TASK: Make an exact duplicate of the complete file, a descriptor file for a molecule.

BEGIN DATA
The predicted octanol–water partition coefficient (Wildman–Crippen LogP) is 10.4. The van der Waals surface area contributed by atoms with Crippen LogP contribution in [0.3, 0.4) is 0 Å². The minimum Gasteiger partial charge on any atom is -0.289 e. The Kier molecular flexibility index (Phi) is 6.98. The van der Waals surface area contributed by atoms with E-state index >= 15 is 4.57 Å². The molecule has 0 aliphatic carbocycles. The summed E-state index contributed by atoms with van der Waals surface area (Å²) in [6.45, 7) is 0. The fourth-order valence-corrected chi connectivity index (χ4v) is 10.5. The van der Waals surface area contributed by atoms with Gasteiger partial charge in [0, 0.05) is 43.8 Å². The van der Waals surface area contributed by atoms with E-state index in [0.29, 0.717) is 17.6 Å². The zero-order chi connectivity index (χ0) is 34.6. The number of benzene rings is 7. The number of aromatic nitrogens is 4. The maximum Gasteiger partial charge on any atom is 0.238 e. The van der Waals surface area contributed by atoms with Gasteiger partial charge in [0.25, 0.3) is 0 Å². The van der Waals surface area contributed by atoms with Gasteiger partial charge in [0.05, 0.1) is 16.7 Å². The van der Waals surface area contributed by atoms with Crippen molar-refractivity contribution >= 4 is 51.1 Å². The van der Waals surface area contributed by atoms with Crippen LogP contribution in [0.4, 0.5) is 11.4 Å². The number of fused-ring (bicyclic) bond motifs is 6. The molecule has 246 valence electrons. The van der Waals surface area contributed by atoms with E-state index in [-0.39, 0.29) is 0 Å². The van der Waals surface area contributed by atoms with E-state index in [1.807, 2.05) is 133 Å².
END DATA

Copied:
The predicted octanol–water partition coefficient (Wildman–Crippen LogP) is 10.4. The van der Waals surface area contributed by atoms with Crippen LogP contribution in [0.3, 0.4) is 0 Å². The minimum Gasteiger partial charge on any atom is -0.289 e. The Kier molecular flexibility index (Phi) is 6.98. The van der Waals surface area contributed by atoms with E-state index >= 15 is 4.57 Å². The molecule has 0 aliphatic carbocycles. The summed E-state index contributed by atoms with van der Waals surface area (Å²) in [6.45, 7) is 0. The fourth-order valence-corrected chi connectivity index (χ4v) is 10.5. The van der Waals surface area contributed by atoms with Gasteiger partial charge in [0, 0.05) is 43.8 Å². The van der Waals surface area contributed by atoms with E-state index in [0.29, 0.717) is 17.6 Å². The zero-order chi connectivity index (χ0) is 34.6. The number of benzene rings is 7. The number of aromatic nitrogens is 4. The maximum Gasteiger partial charge on any atom is 0.238 e. The van der Waals surface area contributed by atoms with Gasteiger partial charge in [0.25, 0.3) is 0 Å². The van der Waals surface area contributed by atoms with Gasteiger partial charge in [0.05, 0.1) is 16.7 Å². The van der Waals surface area contributed by atoms with Crippen molar-refractivity contribution >= 4 is 51.1 Å². The van der Waals surface area contributed by atoms with Crippen LogP contribution in [0.4, 0.5) is 11.4 Å². The number of fused-ring (bicyclic) bond motifs is 6. The molecule has 246 valence electrons. The van der Waals surface area contributed by atoms with E-state index in [-0.39, 0.29) is 0 Å². The van der Waals surface area contributed by atoms with E-state index in [1.807, 2.05) is 133 Å².